Think not of the price of 1 ounce of gold swinging up and down. Think of the domestic value of the U.S. dollar inflating up and deflating down, in terms of 1 ounce of gold. As gold is a signal of liquidity-a sustained price rise suggests a surplus of dollar liquidity. In this way, you can see that fluctuations in the price of 1 ounce of gold indicate liquidity changes in the U.S.

A low price of gold reflects tight liquidity conditions-with deflationary consequences. A high price reflects easy liquidity conditions-with inflationary consequences. An analogy would be a tire pressure gauge that measures the air pressure within a tire. The gold price is monetary gauge that measures the inflationary and deflationary pressure in the U.S. monetary system.

Inflation is usually created when the Fed supplies an excess growth of money that is too high relative to the demand for money. The excess money usually occurs when income taxes are increased to pay for wars, to balance budget deficits and when capital gains taxes are increased. 1 The demand for money falls as it becomes harder to "make the numbers work" for new projects with higher tax rates. With a relatively constant supply of money in the short-term, the lower demand for money causes the gold price to rise. Investors reduce their holdings of excess money or liquidity by buying gold.

Many define inflation as a period of rising prices. We prefer economist Robert Mundell's definition of inflation: a decline in the monetary standard; that is, the currency's stability, integrity and constancy suffer due to the excess liquidity in the system. 2 Viewed in this way, rising prices are a result of inflation.

The more popular inflation gauges like the Consumer Price Index (CPI) and the Personal Consumption Expenditure (PCE) Index are calculated to measure inflation over periods of time that have already passed. The one inflation gauge that is forward-looking is gold. It immediately measures the decline in the monetary standard or a perceived future decline and is evidenced by a rising gold price. 3 Gold's big rise equals accelerating inflation.

What does Ben Bernanke, the Chairman of the U.S. Federal Reserve bank have to say about current inflation expectations? Here is a recent quote:

"…long-term inflation expectations appear to remain well contained." 4

Bernanke's response suggests:

  1. he is ignoring gold's explosive rise in the setting of monetary policy or
  2. he is avoiding a discussion of gold's rise to try to talk down expectations.

We believe either of these to be dangerous to the domestic value of the U.S. dollar. A discussion of gold's meteoric rise would show that the gold market is indicating that inflation expectations are not well-anchored. To restore the value of gold, the Fed should accept that gold is a valuable regulator of the demand for liquidity in the financial system.

The restraint provided by the unambiguous price signal delivered by gold can deliver the stability of the currency that economic agents deserve from the U.S. government; for its main responsibility should be to guarantee the integrity of trade in the marketplace without interference from inflation or deflation. So what are the current inflation prospects in the U.S.? Based on gold's recent meteoric rise, prospects are not good.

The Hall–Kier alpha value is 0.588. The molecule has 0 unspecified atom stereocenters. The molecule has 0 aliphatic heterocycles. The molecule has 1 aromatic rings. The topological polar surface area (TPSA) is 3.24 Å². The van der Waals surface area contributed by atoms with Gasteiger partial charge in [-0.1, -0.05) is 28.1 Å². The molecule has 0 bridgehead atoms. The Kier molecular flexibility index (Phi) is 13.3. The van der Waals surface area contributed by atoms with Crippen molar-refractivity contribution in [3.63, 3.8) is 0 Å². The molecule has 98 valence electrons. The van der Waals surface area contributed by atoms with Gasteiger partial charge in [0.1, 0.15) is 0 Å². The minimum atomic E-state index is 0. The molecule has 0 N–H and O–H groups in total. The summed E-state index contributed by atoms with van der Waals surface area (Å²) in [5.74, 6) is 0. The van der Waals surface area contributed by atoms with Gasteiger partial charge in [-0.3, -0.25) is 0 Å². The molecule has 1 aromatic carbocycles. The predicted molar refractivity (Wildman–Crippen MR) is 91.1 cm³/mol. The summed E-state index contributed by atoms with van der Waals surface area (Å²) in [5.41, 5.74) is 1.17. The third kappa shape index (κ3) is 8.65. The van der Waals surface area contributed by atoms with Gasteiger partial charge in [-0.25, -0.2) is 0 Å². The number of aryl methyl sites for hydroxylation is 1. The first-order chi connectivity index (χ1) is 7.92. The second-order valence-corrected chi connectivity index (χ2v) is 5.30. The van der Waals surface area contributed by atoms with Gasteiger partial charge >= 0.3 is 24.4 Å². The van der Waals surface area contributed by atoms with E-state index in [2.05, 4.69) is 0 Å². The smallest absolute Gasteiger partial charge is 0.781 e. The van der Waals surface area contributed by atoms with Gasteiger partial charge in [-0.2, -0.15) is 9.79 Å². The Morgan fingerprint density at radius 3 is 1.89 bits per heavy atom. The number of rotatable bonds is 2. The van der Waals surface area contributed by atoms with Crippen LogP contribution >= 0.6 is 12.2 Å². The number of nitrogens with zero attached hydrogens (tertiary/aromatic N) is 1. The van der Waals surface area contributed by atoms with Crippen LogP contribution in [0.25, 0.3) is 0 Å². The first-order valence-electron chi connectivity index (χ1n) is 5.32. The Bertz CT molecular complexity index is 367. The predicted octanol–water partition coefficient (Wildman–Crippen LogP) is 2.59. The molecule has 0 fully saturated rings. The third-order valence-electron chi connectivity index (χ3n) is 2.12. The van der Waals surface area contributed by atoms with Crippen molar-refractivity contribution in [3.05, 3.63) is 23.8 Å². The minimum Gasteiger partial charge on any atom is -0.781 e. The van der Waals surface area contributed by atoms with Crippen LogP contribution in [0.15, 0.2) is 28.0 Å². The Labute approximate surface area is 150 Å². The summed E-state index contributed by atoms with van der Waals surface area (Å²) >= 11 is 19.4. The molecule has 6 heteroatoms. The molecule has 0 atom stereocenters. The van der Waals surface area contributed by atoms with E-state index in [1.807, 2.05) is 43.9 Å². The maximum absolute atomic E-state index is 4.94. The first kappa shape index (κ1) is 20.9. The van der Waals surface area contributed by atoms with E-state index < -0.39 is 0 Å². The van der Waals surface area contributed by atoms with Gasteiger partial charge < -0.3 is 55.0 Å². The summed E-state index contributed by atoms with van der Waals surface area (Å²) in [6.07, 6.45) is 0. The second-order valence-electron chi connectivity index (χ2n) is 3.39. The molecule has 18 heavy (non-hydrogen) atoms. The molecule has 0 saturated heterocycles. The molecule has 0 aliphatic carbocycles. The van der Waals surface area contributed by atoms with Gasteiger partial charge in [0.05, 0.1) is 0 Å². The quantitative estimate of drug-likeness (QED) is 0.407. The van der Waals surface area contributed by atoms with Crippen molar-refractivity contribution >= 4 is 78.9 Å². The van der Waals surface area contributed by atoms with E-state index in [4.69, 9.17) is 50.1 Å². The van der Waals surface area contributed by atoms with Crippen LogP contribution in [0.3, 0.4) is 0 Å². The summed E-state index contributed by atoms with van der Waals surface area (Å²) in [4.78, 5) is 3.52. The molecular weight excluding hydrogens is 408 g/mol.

Unintended Consequences of Inflation

One of the nastier effects of inflation is the inevitable blame game that takes place as a result of the economic and financial stress that is caused by inflation. The venomous language of the blame game can be destabilizing to financial markets as volatility increases and prices overshoot in the short-term. Here is a partial list of parties subject to blame:

  • Companies are blamed for raising prices and firing workers
  • Workers are blamed for excessive wage expectations
  • Executives are blamed for excessive compensation
  • Other countries are blamed for their cheap labor and trade surpluses
  • The government is blamed for interfering in the marketplace

The list could go on and on-but the biggest threat to stability from inflation is what follows after: deflation.

Deflation follows Inflation

The worst spillover effect of the U.S. government's recent inflation efforts will be a financial crash of the asset markets. Prices of commodities, stocks, real estate, etc. and then prices in the real economy will undergo a massive downwards re-pricing. In other words, the reflationary efforts will ultimately be deflationary.

Here is what Ben Bernanke, the Chairman of the U.S. Federal Reserve had to say about deflation in November 2002:

"Deflation is defined as a general decline in prices…" 5

We believe that Chairman Bernanke's definition is flawed. Our preferred definition describes deflation as a decline in the monetary standard. The general decline in prices is a resultant outcome of the decline in the standard.